Around Osceola
Osceola News-Gazette

Follow Us On:

State of Education touts increased graduation, higher education enrollment

Posted on Saturday, February 10, 2018 at 6:00 am

By Rachel Christian
Staff Writer
Increased graduation rates and improvements in the number of Osceola County students enrolled in higher education were just some accomplishments touted during the School District’s annual State of Education address on Wednesday.
Hosted this year at the Osceola School for the Arts, the presentation examined strategic aspects of the

News-Gazette Photo/Martin Maddock
School District Superintendent Debra Pace addresses those attending the State of Education address on Wednesday at the Osceola School for the Arts.

district’s growth and development. The meeting was led by Superintendent Debra Pace and accented with multimedia footage from each board member on a different aspect of Osceola County schools, such as community engagement and resources for educators.
Positive statistics and anecdotes of student success served to underline the event’s “going from good to great” theme of improvement.
Increased graduation rates and improvements in the number of Osceola County students enrolled in higher education were particular points of pride discussed during the event.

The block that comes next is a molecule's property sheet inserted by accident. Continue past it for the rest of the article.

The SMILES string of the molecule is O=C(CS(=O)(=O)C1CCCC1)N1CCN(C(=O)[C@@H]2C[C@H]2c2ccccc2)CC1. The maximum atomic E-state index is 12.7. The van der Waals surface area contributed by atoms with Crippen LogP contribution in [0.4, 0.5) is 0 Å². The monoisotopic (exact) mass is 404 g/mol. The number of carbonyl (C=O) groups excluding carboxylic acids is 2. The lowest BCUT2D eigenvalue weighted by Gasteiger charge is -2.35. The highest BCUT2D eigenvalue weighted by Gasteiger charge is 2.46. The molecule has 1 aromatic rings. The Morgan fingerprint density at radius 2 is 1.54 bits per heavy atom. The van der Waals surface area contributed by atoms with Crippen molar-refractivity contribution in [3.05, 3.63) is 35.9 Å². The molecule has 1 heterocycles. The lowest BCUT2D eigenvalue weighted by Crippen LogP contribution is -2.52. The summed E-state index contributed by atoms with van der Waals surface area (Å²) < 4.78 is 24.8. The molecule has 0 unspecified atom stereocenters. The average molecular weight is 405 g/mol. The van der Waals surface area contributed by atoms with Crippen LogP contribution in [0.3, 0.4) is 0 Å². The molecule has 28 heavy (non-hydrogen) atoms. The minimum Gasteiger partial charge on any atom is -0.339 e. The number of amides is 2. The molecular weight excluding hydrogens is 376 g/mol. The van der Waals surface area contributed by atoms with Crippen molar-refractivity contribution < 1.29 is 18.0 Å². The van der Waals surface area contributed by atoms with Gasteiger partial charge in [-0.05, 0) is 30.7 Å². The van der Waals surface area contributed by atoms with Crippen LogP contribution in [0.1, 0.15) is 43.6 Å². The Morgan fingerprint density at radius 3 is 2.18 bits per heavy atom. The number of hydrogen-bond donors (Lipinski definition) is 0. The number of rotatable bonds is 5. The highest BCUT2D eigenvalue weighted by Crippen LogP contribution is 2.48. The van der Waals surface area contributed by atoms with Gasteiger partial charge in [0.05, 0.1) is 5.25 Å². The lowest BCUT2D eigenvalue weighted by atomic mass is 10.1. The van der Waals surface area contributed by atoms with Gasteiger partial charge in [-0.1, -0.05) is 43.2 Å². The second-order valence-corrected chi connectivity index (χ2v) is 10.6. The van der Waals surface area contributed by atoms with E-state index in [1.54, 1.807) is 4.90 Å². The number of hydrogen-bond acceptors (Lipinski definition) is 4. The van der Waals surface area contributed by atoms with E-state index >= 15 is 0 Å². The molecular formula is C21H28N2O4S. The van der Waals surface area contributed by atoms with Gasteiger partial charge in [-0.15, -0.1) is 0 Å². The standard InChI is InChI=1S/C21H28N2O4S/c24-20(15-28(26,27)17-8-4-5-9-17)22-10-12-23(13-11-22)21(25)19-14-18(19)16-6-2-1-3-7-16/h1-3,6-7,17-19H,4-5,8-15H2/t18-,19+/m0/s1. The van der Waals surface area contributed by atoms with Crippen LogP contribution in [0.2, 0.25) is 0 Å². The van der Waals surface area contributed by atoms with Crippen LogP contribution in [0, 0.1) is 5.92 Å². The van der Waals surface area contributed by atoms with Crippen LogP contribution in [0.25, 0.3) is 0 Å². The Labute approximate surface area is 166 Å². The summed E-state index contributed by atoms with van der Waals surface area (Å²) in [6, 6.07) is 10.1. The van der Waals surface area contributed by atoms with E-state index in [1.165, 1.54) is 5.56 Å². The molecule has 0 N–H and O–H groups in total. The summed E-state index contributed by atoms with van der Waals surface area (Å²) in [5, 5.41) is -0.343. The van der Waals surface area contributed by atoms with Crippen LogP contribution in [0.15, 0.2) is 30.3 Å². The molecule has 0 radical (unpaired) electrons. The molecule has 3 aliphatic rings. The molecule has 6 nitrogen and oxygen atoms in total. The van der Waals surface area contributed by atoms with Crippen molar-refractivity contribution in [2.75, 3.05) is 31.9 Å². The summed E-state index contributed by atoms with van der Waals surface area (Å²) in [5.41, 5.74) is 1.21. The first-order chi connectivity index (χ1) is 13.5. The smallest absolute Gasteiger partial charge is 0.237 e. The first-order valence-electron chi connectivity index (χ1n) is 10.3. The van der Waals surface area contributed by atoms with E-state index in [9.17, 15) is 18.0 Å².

Kathleen Plinske, president of Valencia’s Lake Nona, Osceola and Poinciana campuses, spoke about the continued partnership between the community college and Osceola schools.
She noted that within five years the number of students who were continuing their education after high school improved by more than 20 percent, shifting it from 61st out of 67 counties in Florida in 2010 to 22th in 2015. Plinske said that with the opening of Valencia’s Poinciana campus in August, that number is likely to have improved even more.
The 2017-18 school district budget is the first to exceed $1 billion, according to School Board Member Clarence Thacker. The continued population growth within Osceola County has created some budgetary challenges for an area with relatively low property tax values.
A limited revenue stream has prompted the district to take action by implementing a half-cent sales tax and increased impact fees for property developers who bring additional homes and students to the area.
“It’s allowing us to take care of ourselves,” said Thacker, who also noted that the district is expected to receive roughly $25 million a year in revenue generated from the sales tax.
The event wrapped up with encouraging words from Pace on the district’s future.
“We believe, with your continued help and support, we can and will change a day, change a life and change our world.”